The Council of the General Optical Council (GOC) has approved an updated illegal practice protocol following a public consultation.
The decision was made at the GOC’s Council meeting held on 29 June 2022.
The main changes, featured in the draft protocol that the GOC consulted on, are:
- The addition of criteria to assess complaints (called “acceptance criteria”) so that only complaints about an alleged offence under the Opticians Act 1989 (“the Act”) are accepted and matters outside of the scope are referred elsewhere at an early stage;
- Requiring lawyer input throughout the cycle of an illegal practice case; and
- Greater clarity on when the GOC will consider a prosecution by outlining the specific factors it will assess.
Based on the feedback received during the consultation, the GOC has made the further following amendments to the protocol:
- Potential for serious harm, in addition to actual harm, has been included as a factor indicating higher risk caused by illegal practice;
- The case assessor and/or reviewing lawyer will seek advice from the GOC’s clinical advisers about clinical risk in appropriate cases;
- Sections about legislation relating to the testing of sight and sale of prescription spectacles have been made clearer; and
- Provision that the GOC may re-open a complaint following a referral to a third party if the third party is unable to act and the statutory time limit for bringing a prosecution has not expired.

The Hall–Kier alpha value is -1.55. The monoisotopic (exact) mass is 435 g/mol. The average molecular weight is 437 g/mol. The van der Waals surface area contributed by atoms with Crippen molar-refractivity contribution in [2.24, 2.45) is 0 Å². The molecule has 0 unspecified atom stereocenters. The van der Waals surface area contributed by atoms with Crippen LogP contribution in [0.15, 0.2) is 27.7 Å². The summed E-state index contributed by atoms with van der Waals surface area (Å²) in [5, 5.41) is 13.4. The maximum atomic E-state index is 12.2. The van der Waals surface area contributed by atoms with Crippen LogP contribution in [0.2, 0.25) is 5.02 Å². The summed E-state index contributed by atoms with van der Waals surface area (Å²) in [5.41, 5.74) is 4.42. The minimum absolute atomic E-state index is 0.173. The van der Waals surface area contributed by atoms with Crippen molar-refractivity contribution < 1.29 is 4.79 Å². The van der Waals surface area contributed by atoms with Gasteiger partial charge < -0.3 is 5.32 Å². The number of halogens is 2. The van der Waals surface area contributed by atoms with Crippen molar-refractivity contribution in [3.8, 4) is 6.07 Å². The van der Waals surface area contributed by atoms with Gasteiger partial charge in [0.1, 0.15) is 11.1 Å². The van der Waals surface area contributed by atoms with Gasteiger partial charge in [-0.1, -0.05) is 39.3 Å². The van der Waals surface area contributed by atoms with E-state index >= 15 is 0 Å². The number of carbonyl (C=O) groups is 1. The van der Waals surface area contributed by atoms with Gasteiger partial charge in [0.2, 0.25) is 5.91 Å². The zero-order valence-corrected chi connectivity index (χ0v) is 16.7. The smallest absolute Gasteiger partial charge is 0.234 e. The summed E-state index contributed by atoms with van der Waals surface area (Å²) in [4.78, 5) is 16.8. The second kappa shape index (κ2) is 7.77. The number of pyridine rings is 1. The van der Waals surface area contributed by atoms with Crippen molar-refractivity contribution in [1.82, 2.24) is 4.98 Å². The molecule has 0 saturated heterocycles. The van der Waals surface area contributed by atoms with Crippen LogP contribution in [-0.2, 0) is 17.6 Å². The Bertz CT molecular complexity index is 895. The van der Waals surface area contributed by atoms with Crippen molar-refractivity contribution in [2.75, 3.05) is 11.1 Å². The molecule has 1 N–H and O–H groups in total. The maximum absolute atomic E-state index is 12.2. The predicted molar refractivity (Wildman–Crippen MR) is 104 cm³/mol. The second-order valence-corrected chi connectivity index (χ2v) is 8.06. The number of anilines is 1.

The consultation was open for 12 weeks from 27 October 2021 to 24 January 2022. The consultation was carried out to identify whether the updated protocol provides greater clarity about the GOC’s remit regarding illegal practice; clarity on when the GOC can act and what action can be taken; and whether it has a closer link to our overarching objective to protect the public.
The protocol was last reviewed in 2015.
Dionne Spence, the GOC’s Director of Regulatory Operations, said:
“The purpose of this work is to clarify the GOC’s remit regarding illegal practice and ensure that we deliver the best outcome for the public and the sector under our current legislation. We are delighted to be implementing an updated illegal practice protocol and would like to thank our stakeholders for their constructive feedback to the consultation.
The protocol is stage one of our review of illegal practice, and the concerns that have been raised in consultation responses – about illegal practice and more general concerns about the limitations of our legislation – will be directed to the areas of work where they can be properly addressed, including through our call for evidence as we start to build a case for legislative reform.”